Thanks Neil! I tried to use Evernote (started even before I got my first Mac) and still have it, but I don’t use it for organizing professional and academic materials. Evernote is much too “multipurpose” for me which makes it not superior in any of the many tasks it can do. For example, it can keep text notes but it’s much faster and easier to do it in NValt. You can write short texts there, but ByWord is much better. It can handle pdfs but Papers is better. Finally it can work with a large number of different file types, tag them etc. but DevonThink is clearly superior if you need such a system. Moreover, DevonThink can keep files where they are (simply indexing them) whereas Evernote will convert them to some external format. Finally, DevonThink (and NVAlt) use OpenMeta tags which makes it easier to connect them to other apps.

      This having said, I do use Evernote, usually when I am traveling and need to have my bookings, maps and other notes with me on the go. Evernote allows me to save images, pdfs and texts and immediately have them on my iPhone. There are also people who use Evernote very extensively. MacPowerUsers had a podcast on Evernote and Katie Floyd uses it for her paperless workflows (bills and such). I’d be interested in your thoughts.


  3. Great and helpful article. One question:

    II currently do keep a list of movies/books in Omnifocus, mostly bc it seems easier to me to have it in one place, rather than having to remember what app stores what. I don’t have due dates doe these items, so I’m wondering what your thoughts are regarding the “clutter” of these items. Thanks!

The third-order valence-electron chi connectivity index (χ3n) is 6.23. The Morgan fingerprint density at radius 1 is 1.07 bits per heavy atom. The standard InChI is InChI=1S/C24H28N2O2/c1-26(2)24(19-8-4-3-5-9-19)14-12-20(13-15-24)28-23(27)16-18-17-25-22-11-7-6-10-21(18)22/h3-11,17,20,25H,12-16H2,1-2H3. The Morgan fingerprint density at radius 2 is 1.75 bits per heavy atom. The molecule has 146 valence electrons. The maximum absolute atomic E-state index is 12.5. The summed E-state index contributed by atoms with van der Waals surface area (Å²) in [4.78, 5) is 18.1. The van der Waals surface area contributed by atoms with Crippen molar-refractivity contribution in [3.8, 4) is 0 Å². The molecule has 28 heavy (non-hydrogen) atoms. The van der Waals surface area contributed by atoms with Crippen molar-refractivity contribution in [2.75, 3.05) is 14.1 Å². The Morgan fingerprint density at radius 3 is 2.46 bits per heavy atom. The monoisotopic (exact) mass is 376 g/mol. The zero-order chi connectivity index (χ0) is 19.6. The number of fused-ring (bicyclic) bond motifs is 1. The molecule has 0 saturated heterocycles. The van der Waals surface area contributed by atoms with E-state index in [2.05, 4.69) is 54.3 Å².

• Aleh Cherp says:

      Thank you, Eric! I guess it depends what is more important: to have all stuff “in one place” or to be more certain that you do your most important stuff. At the beginning for me it was the former that was more important. However, my list of tasks (I check it with OFStats) just kept growing and I was not sure whether this is because I do something wrong or for some other reasons. When I kept the lists of books and such out of OmniFocus I got a better idea of how many truly important task I have (e.g. 140) and how many can I normally do in a week (say 30). It was pretty important to get this arithmetic because it helped me to plan better. May be when I get more comfortable I will start adding books and films to OF as well.


  4. Pingback: OmniFocus Statistics | Academic workflows on Mac

  5. Tom says:

    Hi good article !
    have you heard of Beesy ? I’m using it for now 2 months. It’s working good so far. It’s a good productivity app for management purposes. http://www.beesapps.com/beesy-ipad-to-do/ .


  6. Peter says:

    great article, I had the same 5 categories of items cluttering up omnifocus to the point where it became impossible to use. It took me a long time to realize just what you have listed above. My response was to get rid of the third party apps altogether and just use the built in OSX/iOS apps, reminders for tasks, and notes for project material and everything else. Its sooo much less overhead and now I can spend more time working on my projects and tasks.


  7. paulzagaeski says: